It never ceases to amaze me what you find in the very small village and town churches in Spain, the altars, the icons and the sheer scale of things just leave me in awe, but even I was not expecting to find such exquisite and detailed goldwork in the Guadix pueblo.
The cave house area, although now a very popular tourist destination and with houses selling for well above average prices for Spain, was originally the area where the very poorest lived. Those who could not afford building material literally dug their own houses out of the hills. There is a short article here on more of the history of the area if you would like to read more, we visited Jose’s cave while we were there and it is a fascinating look at how people live. He just asks for a donation for your visit and has a very welcome fridge full of cold drinks for sale and also sells local honey.
Around the area there were various references to a priest, San Pedro Poveda, and I looked him up. He worked in the area providing education and set up teacher training to combat illiteracy in the area. His organisation was named after St Teresa of Avila, who is related to the order that I portray as a re-enactment character. Sadly he was executed for his beliefs at the start of the civil war in Spain. It is lovely to see his name and work remembered here.
We visited the church before the cave houses, I really loved the simple iron cross outside and the shadows that it made against the while walls.
Inside it was amazing, many of the icons that are used in the religious festivals were on display, and as always the costumes were stunning.
Further into the church there is a cave area and a cave house linked to that. They also had a little display of belen, nativities, from around the world. I loved their belen which is all set around cave houses.
Just around the corner from the cave house, in a little hidden room we came across the most amazing piece of goldwork that I have ever seen, even accounting for the marvellous work in Lorca.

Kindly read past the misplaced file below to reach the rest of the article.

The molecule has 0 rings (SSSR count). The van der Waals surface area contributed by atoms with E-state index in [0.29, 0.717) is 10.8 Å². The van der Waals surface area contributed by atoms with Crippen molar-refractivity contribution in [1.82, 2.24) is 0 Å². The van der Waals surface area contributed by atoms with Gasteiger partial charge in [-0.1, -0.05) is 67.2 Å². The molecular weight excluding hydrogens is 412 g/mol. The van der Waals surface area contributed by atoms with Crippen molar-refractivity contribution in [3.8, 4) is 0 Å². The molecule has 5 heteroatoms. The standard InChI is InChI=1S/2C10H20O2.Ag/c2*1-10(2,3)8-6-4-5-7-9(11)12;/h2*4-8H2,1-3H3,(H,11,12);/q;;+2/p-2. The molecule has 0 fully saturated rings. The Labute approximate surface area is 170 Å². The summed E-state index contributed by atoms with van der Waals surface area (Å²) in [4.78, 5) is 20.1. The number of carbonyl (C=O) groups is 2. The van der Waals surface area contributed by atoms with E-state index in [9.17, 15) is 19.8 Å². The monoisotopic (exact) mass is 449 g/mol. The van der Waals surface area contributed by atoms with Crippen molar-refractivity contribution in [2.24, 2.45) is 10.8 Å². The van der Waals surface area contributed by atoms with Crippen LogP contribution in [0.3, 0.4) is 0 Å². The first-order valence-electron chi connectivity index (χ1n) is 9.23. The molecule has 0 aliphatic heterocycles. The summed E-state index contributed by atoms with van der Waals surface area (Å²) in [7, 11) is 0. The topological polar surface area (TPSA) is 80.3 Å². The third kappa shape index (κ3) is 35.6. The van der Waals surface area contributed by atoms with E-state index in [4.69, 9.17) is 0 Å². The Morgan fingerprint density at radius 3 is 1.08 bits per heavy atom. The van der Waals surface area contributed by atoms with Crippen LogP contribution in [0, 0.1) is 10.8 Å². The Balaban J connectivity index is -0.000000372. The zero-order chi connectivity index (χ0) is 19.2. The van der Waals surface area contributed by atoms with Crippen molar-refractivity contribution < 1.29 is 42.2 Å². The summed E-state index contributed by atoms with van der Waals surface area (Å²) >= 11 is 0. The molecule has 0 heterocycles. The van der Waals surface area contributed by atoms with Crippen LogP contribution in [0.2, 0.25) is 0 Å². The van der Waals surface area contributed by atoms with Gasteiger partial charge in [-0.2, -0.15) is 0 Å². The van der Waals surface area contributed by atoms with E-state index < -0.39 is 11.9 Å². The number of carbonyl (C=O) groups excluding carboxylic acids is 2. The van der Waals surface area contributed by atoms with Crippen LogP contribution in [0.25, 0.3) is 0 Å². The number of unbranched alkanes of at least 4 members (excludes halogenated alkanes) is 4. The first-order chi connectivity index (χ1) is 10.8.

I think what made it most amazing was its location. Not only was it so unexpected, whereas Lorca has many organisations creating the beautiful costumes for their Easter parades, but I have no idea why such a piece had been created for this small church. It looked to be very recent, and too large to be worn, though there was what looked like a priest’s cope and mantle beside it in the case.
The amount of work that has gone into this piece is amazing, many of the motifs are lilies, the symbol of the Virgin Mary, and have silverwork and shading, as well as goldwork.
I could not find any further information on its origin, only a small sign that I couldn’t translate so have no idea if it was made locally. A truly stunning piece of work and a testament to the skills of the makers.
I was sorting out my patterns yesterday and I have about 5 other goldwork pieces that I am intending make during retirement. I have only done a few, some as gifts, but one has come with me to Spain, my Tudor Rose.
This was made many years ago, in 2009 according to the blog post, and was based on one in the Elizabeth Hoare collection at Liverpool Cathedral that I blogged about here. This took me about 50 hours so I have no idea how long the goldwork in the church would have taken.
I mean to make a companion piece based on a pomegranate, which was the symbol of Catherine of Aragon, as well as being the symbol of Granada. Happy times with lots of lovely craft things planned! Today is a public holiday here so I am having a quiet day in, going to do my usual Spanish language practice, some knitting and then a bike ride later.
I hope that you are enjoying whatever you are doing this week, I will be back later on with more pictures from the Galera trip. Have fun, take care, stay safe and thanks for visiting.